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2007 The Canadian Journal of Plastic Surgery

1208. Prophylaxis in factor IX deficiency product and patient variation. (PubMed)

Prophylaxis in factor IX deficiency product and patient variation. To determine the dosing needed to maintain a prophylactic level of factor IX (FIX) >/=2%, 15 non-inhibitor severe (deficient subjects participated in a double-blind, two-period crossover study to assess the pharmacokinetics of two FIX concentrates, Mononine (pd-FIX), an ultra-high-purity plasma-derived concentrate, and BeneFix (r-FIX), a recombinant product. The median recovery in the pd-FIX group was 1.67 IU dL(-1

2003 Haemophilia : the official journal of the World Federation of Hemophilia

1209. A simple technique to reduce epistaxis and nasopharyngeal trauma during nasotracheal intubation in a child with factor IX deficiency having dental restoration. (PubMed)

A simple technique to reduce epistaxis and nasopharyngeal trauma during nasotracheal intubation in a child with factor IX deficiency having dental restoration. Epistaxis and airway trauma are often associated with nasotracheal intubation. We describe a patient with Factor IX deficiency who required nasotracheal intubation. An inexpensive, nonproprietary, rapid technique was used to reduce the trauma of intubation.

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2004 Anesthesia and Analgesia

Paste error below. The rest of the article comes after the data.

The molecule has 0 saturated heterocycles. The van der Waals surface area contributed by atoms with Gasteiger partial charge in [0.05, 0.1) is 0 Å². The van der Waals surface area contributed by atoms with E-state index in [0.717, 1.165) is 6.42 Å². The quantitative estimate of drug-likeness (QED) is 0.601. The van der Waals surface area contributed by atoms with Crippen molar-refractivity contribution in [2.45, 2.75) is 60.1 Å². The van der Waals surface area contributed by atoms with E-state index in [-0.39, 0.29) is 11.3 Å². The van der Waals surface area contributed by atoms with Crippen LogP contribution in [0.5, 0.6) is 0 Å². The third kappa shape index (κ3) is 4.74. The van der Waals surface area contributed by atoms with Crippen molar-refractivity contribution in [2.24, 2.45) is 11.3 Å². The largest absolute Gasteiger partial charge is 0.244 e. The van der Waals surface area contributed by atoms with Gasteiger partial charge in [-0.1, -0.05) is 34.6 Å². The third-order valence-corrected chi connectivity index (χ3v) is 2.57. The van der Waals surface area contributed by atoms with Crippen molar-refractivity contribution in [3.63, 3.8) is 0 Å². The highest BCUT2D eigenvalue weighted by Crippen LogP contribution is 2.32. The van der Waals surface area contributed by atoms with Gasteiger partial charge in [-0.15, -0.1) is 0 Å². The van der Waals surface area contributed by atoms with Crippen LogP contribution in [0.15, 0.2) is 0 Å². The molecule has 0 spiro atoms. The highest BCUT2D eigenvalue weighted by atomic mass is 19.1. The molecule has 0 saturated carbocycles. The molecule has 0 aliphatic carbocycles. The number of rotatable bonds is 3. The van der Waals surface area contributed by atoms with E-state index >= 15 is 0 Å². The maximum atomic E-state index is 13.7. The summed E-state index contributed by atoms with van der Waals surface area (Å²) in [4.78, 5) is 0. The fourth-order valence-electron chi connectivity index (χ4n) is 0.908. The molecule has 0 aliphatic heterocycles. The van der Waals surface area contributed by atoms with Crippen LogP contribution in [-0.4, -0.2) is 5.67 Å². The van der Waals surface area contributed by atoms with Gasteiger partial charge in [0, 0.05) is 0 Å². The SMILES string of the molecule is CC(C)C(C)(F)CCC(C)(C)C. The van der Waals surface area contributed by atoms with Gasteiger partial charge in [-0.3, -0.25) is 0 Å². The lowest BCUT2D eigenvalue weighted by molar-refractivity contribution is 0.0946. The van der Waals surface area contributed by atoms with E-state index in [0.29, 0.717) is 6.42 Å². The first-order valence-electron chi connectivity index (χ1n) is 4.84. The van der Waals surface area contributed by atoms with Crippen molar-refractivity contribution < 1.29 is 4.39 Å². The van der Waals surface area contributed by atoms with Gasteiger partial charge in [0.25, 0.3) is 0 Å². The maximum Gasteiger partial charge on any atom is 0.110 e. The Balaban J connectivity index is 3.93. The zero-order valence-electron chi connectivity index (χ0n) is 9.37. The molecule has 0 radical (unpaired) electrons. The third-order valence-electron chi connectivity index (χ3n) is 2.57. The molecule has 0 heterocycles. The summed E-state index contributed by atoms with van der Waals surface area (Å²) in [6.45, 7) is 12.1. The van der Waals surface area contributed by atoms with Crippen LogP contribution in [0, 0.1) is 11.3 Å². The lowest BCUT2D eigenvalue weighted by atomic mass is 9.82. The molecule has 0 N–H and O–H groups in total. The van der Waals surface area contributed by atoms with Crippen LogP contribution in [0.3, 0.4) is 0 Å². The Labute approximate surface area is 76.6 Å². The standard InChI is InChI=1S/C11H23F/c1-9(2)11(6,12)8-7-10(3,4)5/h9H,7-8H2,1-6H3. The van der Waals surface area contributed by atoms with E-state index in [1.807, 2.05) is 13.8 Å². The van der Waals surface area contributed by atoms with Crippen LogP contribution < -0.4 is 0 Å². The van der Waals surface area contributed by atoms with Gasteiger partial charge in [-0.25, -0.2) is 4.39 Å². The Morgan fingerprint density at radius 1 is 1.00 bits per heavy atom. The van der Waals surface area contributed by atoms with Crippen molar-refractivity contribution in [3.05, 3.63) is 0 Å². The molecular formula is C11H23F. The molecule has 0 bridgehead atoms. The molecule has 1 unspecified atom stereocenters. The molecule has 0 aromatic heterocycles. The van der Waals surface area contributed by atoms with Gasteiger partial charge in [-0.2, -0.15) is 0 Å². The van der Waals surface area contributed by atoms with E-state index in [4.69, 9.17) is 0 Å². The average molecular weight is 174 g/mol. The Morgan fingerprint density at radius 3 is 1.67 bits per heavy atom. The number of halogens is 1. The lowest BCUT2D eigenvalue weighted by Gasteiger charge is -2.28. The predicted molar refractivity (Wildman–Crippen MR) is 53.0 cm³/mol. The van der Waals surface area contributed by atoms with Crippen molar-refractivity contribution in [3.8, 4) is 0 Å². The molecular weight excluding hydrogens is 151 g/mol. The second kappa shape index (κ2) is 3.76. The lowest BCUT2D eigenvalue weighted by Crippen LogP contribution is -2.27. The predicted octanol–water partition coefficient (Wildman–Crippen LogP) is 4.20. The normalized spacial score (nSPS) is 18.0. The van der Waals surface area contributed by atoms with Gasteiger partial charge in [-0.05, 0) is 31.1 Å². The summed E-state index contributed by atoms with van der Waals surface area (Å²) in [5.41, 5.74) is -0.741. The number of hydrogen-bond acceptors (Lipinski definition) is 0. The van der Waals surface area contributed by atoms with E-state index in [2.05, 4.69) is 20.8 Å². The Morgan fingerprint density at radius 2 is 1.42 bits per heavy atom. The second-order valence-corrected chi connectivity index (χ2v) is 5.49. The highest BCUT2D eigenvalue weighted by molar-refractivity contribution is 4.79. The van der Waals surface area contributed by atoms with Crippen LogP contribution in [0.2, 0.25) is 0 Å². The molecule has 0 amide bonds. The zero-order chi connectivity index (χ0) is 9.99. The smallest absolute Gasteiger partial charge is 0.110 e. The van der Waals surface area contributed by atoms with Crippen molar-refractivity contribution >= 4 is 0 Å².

1210. Acute hepatitis in a patient with mild factor IX deficiency after anesthesia with isoflurane. (PubMed)

Acute hepatitis in a patient with mild factor IX deficiency after anesthesia with isoflurane. 3756695 1986 10 30 2018 11 13 0820-3946 135 6 1986 Sep 15 CMAJ : Canadian Medical Association journal = journal de l'Association medicale canadienne CMAJ Acute hepatitis in a patient with mild factor IX deficiency after anesthesia with isoflurane. 645-6 Grégoire S S Smiley R K RK eng Case Reports Journal Article Canada CMAJ 9711805 0820-3946 CYS9AKD70P Isoflurane AIM IM Adult Anesthesia, General

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1986 CMAJ: Canadian Medical Association Journal

1211. Phase I/II Study of Monoclonal Factor IX Concentrate for Factor IX Deficiency

Phase I/II Study of Monoclonal Factor IX Concentrate for Factor IX Deficiency Phase I/II Study of Monoclonal Factor IX Concentrate for Factor IX Deficiency - Full Text View - ClinicalTrials.gov Hide glossary Glossary Study record managers: refer to the if submitting registration or results information. Search for terms x × Study Record Detail Saved Studies Save this study Warning You have reached the maximum number of saved studies (100). Please remove one or more studies before adding more (...) . Phase I/II Study of Monoclonal Factor IX Concentrate for Factor IX Deficiency The safety and scientific validity of this study is the responsibility of the study sponsor and investigators. Listing a study does not mean it has been evaluated by the U.S. Federal Government. Read our for details. ClinicalTrials.gov Identifier: NCT00004801 Recruitment Status : Completed First Posted : February 25, 2000 Last Update Posted : June 24, 2005 Sponsor: National Center for Research Resources (NCRR) Collaborator

2000 Clinical Trials